Tuning the heartstrings
Raising Veda Pierce

Just another dead skydiver

Ellington 2012

I know them all. The man on the right sits firmly in the category called 'always'. He was always there. He was there before me and I got there plenty early. I was six in 1970.

Second from the left was almost 'always'. The rest are relative new comers; they didn't show up on the drop zone prior to 1975. Ish. 

The barefoot man was my first lover. That was a long time ago. For the sake of clarity, he does wear shoes of some sort from late November thru early April.  

Green Shirt died shortly after this photograph was taken. I don't believe it was skydiving related. I'd be shocked, actually. 

This morning I got a Facebook message from a man I'd really like to hit with a 2x4 most days and I'm sure the sentiment is mutual. It's not that we don't like each other, we do. It's that we live on opposite ends of the political spectrum and I smacked him upside the face for telling me he couldn't possibly wear a mask over his nose because his glasses fogged. He said I was being mean. Well, that's at least indicative of something.

He's not in this photo. That's OK, he's alive and kicking and that's what I care about. The day he dies there will be another very large hole in my heart.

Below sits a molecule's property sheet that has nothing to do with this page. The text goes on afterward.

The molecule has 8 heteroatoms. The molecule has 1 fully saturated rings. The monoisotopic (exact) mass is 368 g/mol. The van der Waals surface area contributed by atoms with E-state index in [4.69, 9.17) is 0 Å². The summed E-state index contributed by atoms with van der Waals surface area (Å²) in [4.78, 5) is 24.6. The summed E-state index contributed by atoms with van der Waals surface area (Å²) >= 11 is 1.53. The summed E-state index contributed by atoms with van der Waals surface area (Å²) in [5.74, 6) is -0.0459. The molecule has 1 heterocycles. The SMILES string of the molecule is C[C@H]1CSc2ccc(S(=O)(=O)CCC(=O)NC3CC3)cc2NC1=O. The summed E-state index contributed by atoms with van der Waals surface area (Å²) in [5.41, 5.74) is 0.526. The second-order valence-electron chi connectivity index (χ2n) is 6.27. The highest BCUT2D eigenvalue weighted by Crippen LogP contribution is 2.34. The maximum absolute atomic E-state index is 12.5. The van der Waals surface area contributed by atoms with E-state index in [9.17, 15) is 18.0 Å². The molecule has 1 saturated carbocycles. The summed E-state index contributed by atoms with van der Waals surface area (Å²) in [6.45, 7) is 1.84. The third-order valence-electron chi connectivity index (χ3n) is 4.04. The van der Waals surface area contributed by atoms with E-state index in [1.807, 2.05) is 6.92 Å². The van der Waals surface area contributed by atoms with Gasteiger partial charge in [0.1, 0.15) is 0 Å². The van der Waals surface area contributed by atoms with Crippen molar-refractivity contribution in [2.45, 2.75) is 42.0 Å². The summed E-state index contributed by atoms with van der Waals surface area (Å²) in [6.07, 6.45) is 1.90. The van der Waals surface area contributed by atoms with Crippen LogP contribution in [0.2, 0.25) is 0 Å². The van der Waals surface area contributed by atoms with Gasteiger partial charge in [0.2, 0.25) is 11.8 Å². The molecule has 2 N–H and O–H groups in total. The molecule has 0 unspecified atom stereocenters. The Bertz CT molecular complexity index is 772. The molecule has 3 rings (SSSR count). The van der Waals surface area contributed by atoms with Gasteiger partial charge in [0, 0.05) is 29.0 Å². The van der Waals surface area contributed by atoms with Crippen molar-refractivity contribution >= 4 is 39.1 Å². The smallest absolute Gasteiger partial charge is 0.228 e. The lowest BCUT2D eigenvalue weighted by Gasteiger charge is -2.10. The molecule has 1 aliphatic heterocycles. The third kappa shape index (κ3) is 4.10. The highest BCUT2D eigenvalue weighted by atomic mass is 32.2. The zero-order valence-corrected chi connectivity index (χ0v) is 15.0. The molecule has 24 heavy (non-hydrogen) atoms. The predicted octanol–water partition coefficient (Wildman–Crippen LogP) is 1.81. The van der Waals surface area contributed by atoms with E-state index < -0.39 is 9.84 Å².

It's the man all the way on the right who's managed to rip me open again. The drop zone was shut down for a couple of weeks (COVID and why are they open again?), so nobody knew he'd been found on the ground beside his car on November 24. 

In the time of COVID, there are no funerals to speak of, at least not in my world. There are no memorials with hundreds of people drinking beer and telling stories, and there would be 54 years of stories in the skydiving world. He started jumping when he turned 16 and I didn't know until today that he was only 70. It's not that he looked terribly old, it's that he'd been around since the dawn of time and nearly all those people are dead now - except my dad, he's just alone.

Of everyone, I might have expected him to live forever.

I'm sorry, John. I'm so sorry. It's not fair, it's not right, and it hurts like hell that I won't be one of those people drinking beer in a crowded bar telling stories about you. Maybe more importantly, hearing stories about you; the complete and unabridged edition of the life and times of an old school skydiver who survived all of it. 

I'm sorry you died alone. I hope you didn't know.


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